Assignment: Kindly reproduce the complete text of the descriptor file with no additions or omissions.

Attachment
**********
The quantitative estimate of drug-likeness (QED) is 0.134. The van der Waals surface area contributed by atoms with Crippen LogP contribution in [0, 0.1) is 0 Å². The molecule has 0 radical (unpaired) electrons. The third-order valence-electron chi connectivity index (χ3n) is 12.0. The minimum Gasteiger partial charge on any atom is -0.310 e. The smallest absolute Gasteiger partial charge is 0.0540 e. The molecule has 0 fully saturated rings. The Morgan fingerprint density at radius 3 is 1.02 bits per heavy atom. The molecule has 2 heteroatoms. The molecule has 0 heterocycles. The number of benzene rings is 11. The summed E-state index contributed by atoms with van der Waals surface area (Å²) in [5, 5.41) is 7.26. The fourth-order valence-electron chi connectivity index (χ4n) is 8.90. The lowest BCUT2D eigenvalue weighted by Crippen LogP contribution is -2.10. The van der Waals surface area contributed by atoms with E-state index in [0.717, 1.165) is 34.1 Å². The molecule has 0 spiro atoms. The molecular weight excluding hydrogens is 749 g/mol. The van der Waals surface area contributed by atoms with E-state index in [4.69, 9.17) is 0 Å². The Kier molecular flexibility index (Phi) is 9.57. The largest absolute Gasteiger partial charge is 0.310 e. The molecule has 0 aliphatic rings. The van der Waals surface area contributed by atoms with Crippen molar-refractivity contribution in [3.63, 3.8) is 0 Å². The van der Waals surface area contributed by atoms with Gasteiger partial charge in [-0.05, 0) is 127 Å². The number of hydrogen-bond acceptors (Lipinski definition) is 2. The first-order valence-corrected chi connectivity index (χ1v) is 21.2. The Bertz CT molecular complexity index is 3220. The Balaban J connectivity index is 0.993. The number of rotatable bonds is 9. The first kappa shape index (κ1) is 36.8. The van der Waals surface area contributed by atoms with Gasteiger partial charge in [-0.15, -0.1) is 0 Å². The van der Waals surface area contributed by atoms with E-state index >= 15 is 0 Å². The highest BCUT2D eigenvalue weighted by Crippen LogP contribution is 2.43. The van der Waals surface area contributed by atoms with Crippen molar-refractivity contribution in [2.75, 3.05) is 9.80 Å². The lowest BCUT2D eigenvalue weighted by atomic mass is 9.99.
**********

The quantitative estimate of drug-likeness (QED) is 0.134. The van der Waals surface area contributed by atoms with Crippen LogP contribution in [0, 0.1) is 0 Å². The molecule has 0 radical (unpaired) electrons. The third-order valence-electron chi connectivity index (χ3n) is 12.0. The minimum Gasteiger partial charge on any atom is -0.310 e. The smallest absolute Gasteiger partial charge is 0.0540 e. The molecule has 0 fully saturated rings. The Morgan fingerprint density at radius 3 is 1.02 bits per heavy atom. The molecule has 2 heteroatoms. The molecule has 0 heterocycles. The number of benzene rings is 11. The summed E-state index contributed by atoms with van der Waals surface area (Å²) in [5, 5.41) is 7.26. The fourth-order valence-electron chi connectivity index (χ4n) is 8.90. The lowest BCUT2D eigenvalue weighted by Crippen LogP contribution is -2.10. The van der Waals surface area contributed by atoms with E-state index in [0.717, 1.165) is 34.1 Å². The molecule has 0 spiro atoms. The molecular weight excluding hydrogens is 749 g/mol. The van der Waals surface area contributed by atoms with E-state index in [4.69, 9.17) is 0 Å². The Kier molecular flexibility index (Phi) is 9.57. The largest absolute Gasteiger partial charge is 0.310 e. The molecule has 0 aliphatic rings. The van der Waals surface area contributed by atoms with Crippen molar-refractivity contribution in [3.63, 3.8) is 0 Å². The van der Waals surface area contributed by atoms with Gasteiger partial charge in [-0.05, 0) is 127 Å². The number of hydrogen-bond acceptors (Lipinski definition) is 2. The first-order valence-corrected chi connectivity index (χ1v) is 21.2. The Bertz CT molecular complexity index is 3220. The Balaban J connectivity index is 0.993. The number of rotatable bonds is 9. The first kappa shape index (κ1) is 36.8. The van der Waals surface area contributed by atoms with Gasteiger partial charge in [-0.15, -0.1) is 0 Å². The van der Waals surface area contributed by atoms with E-state index >= 15 is 0 Å². The highest BCUT2D eigenvalue weighted by Crippen LogP contribution is 2.43. The van der Waals surface area contributed by atoms with Crippen molar-refractivity contribution in [2.75, 3.05) is 9.80 Å². The lowest BCUT2D eigenvalue weighted by atomic mass is 9.99.